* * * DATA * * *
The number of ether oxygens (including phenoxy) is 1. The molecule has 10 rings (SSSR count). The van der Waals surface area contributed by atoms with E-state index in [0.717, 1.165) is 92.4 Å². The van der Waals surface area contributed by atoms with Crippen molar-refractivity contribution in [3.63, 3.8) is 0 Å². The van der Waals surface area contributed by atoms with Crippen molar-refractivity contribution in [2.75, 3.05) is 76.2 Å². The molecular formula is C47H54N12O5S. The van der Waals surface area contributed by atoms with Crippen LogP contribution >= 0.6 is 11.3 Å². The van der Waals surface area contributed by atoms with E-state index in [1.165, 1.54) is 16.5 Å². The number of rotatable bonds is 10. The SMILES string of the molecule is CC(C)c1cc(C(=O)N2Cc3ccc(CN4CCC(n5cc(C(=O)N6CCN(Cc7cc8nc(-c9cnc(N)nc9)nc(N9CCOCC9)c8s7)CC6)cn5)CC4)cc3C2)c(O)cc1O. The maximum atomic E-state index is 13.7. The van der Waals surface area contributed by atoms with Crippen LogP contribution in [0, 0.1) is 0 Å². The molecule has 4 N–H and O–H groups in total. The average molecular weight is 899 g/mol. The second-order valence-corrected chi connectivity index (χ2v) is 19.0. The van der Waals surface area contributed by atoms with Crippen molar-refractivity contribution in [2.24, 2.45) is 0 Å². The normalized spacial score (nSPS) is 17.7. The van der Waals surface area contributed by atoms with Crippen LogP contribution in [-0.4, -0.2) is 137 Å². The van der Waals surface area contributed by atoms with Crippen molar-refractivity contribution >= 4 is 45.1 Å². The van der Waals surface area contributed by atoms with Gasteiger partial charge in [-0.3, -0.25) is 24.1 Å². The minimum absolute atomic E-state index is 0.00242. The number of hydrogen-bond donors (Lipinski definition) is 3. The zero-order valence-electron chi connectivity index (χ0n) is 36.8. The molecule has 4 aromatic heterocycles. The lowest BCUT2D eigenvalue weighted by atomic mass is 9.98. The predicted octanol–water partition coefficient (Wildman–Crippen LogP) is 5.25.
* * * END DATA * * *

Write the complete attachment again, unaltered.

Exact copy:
The number of ether oxygens (including phenoxy) is 1. The molecule has 10 rings (SSSR count). The van der Waals surface area contributed by atoms with E-state index in [0.717, 1.165) is 92.4 Å². The van der Waals surface area contributed by atoms with Crippen molar-refractivity contribution in [3.63, 3.8) is 0 Å². The van der Waals surface area contributed by atoms with Crippen molar-refractivity contribution in [2.75, 3.05) is 76.2 Å². The molecular formula is C47H54N12O5S. The van der Waals surface area contributed by atoms with Crippen LogP contribution >= 0.6 is 11.3 Å². The van der Waals surface area contributed by atoms with E-state index in [1.165, 1.54) is 16.5 Å². The number of rotatable bonds is 10. The SMILES string of the molecule is CC(C)c1cc(C(=O)N2Cc3ccc(CN4CCC(n5cc(C(=O)N6CCN(Cc7cc8nc(-c9cnc(N)nc9)nc(N9CCOCC9)c8s7)CC6)cn5)CC4)cc3C2)c(O)cc1O. The maximum atomic E-state index is 13.7. The van der Waals surface area contributed by atoms with Crippen LogP contribution in [0, 0.1) is 0 Å². The molecule has 4 N–H and O–H groups in total. The average molecular weight is 899 g/mol. The second-order valence-corrected chi connectivity index (χ2v) is 19.0. The van der Waals surface area contributed by atoms with Crippen molar-refractivity contribution in [2.24, 2.45) is 0 Å². The normalized spacial score (nSPS) is 17.7. The van der Waals surface area contributed by atoms with Crippen LogP contribution in [-0.4, -0.2) is 137 Å². The van der Waals surface area contributed by atoms with Crippen molar-refractivity contribution >= 4 is 45.1 Å². The van der Waals surface area contributed by atoms with Gasteiger partial charge in [-0.3, -0.25) is 24.1 Å². The minimum absolute atomic E-state index is 0.00242. The number of hydrogen-bond donors (Lipinski definition) is 3. The zero-order valence-electron chi connectivity index (χ0n) is 36.8. The molecule has 4 aromatic heterocycles. The lowest BCUT2D eigenvalue weighted by atomic mass is 9.98. The predicted octanol–water partition coefficient (Wildman–Crippen LogP) is 5.25.